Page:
The Words of the Bikkal Family

Black Ships, Edo, and Education

Nick Bikkal
March 26, 2000

I will start this story on the other side of the world and with my family. My grandfather was Hungarian, born in Budapest. When the war broke out he was given asylum in Germany along with my father and all the family. My father was brought up in the Hitler Youth Movement but was too young to fight even at the war's end. They had nothing left at that time and as refugees were accepted by Peru. He met my mother and I was born there. When I was three, we all went to the States. What stayed with him, and always baffled me, was his insistence on praising Hitler. He could never, and still can't see, or won't accept the harm done, sorrow caused, etc. to the world. This repeated itself time and again throughout his life. We lived in Spain not because of the Spanish we all already knew, although it was an influence, but because it was under the rule of the dictator Franco, basically a friend and ally of Hitler's. A few years after Franco's death my father, in search of greener pastures moved down to Paraguay (!!!). Fundamentally, since there were so many former Nazis and SS officers down there attracted him to the otherwise underdeveloped nation.

Why is this background so important? I could never understand him until I came to Japan and started studying this society and learnt, through parallels, of the type of mentality that leads people who must and can't face defeat. This lesson, I would argue, will be applicable to the former Soviet, North Korea, and all other places where people will have to look at "defeat" in the face.

Denial at school starts with the lack of education of WWII. The intended purpose for not teaching is presumably for the young to have pride in Japan. Truth is not important, pride in the country is. This has been the way the Japanese government's Education Ministry has been rationalizing their history lessons. Some school books spend a page on WWII. However the young do end up finding out about history through contact with foreigners, trips abroad, and of course now the Internet.

Though not important for this essay such things as the fact that the Emperor, the Tenno, is of Korean descent will never be told. Some educated people, however, know. Another point I make is the question about Edo. The nation is proud of Edo. It had culture. However, it closed Japan to the world. Christianity was kicked out, in Nagasaki Christians were martyred. It's interesting to note that WWII ended with the dropping of two atomic bombs. What is interesting to note is that both these cities are places where the few Christians in Japan conglomerated. One would think they were an offering for Japan.

What makes Japan change? In 1868, and even today: Black ships. When Commodore Perry, with his four black ships threatened to open fire on Edo if they didn't open the country up for trade the end of Edo was at hand. The nation was set for a new government: Meiji. Japan began opening up. However, only externally. Strong inner status quo has kept the 50 plus year government at the helm, with a 1 year interval some 4 years ago.

Bribes strongly assisted this stability, which the US government never acknowledged due to the Cold War. Japan was given open and unlimited markets in the US. The economy grew. There was no thought of nor expenditure for defense. Protected, as a mother, to serve the world through her economy was its fate. Thus today's riches. The black ships today have a similar connotation. This nation does not open up until and unless there is a foreign pressure. Strong foreign pressure. That's the US. It's the only force in the world with enough clout to force change and opening up of Japan. It's no secret. Many like it. Many don't. The nationalists definitely don't.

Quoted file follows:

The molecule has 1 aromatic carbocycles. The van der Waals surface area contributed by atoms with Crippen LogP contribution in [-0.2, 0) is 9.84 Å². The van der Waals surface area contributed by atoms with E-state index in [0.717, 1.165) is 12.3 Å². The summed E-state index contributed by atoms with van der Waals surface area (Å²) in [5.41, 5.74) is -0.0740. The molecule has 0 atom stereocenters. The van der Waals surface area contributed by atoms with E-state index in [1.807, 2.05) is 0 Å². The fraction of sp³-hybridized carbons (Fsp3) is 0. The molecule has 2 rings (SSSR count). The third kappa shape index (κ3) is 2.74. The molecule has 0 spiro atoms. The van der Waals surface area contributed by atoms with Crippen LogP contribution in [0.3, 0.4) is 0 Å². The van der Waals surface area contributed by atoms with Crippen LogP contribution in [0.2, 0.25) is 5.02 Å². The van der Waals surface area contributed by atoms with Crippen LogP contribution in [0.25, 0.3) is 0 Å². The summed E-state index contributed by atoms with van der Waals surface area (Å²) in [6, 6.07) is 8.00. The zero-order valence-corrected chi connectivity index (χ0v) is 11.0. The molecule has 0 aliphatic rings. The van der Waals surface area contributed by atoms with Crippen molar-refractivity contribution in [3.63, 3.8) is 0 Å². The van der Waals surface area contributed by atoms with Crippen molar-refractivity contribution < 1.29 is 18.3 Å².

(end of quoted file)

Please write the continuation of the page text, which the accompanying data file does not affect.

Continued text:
They walk around haughty. They have strong influence in the government. They are the ones holding on to pre-war Japan thoughts, traditions, etc. They believe in Japanese superiority, etc. They are a menace to stability in Asia. Japan is now spending big money on the military. They are pushing to legalize the military, which MacArthur after WWII made Japan abandon. It's one of Japan's forces we would have to contend with. They are not sympathetic to foreigners. There are 600,000 Koreans here, in this country. The Korean slaughter in Japan occurred (in Akabane, the village where I live) after the Kanto Earthquake of 1923. It was police-led. Koreans were blamed for the earthquake. I'm sorry to have to say that this spirit still exists.

The educational system is rigid. Youth are very apathetic. One sees more gangs out on the streets. It's the scene of unhappy people, which a poll released a few years ago certified that the Japanese are the most unhappy people in Asia. One does sense violence in the air. It's only a matter of time. Job prospects for those entering the work force is down sizably. 80% if you are a college graduate, higher the less education you take with you.

We cannot abandon this country that has given us, the US so much. We should worry with all we have. This is fundamentally a godless society. Little spirituality exists here. Emotions are beginning to run high. Father wants to forgive Japan, and will, but we must do our 100% to help bring them here. He needs to hold the next blessing in Japan, preferably Tokyo. If Japan goes down so does the US and the world. It's a big economic giant which will bring down many with it. Japan holds hundreds of billions of dollars in US Treasury bills, etc. If they cash in, we all lose. With these two nations going down what area of the world is immune?

There is one more story coming. I'm sorry it's so long. I feel it's important for as many of us as possible to know what we stand against if we "lose" Japan. I, for one, must take it seriously.

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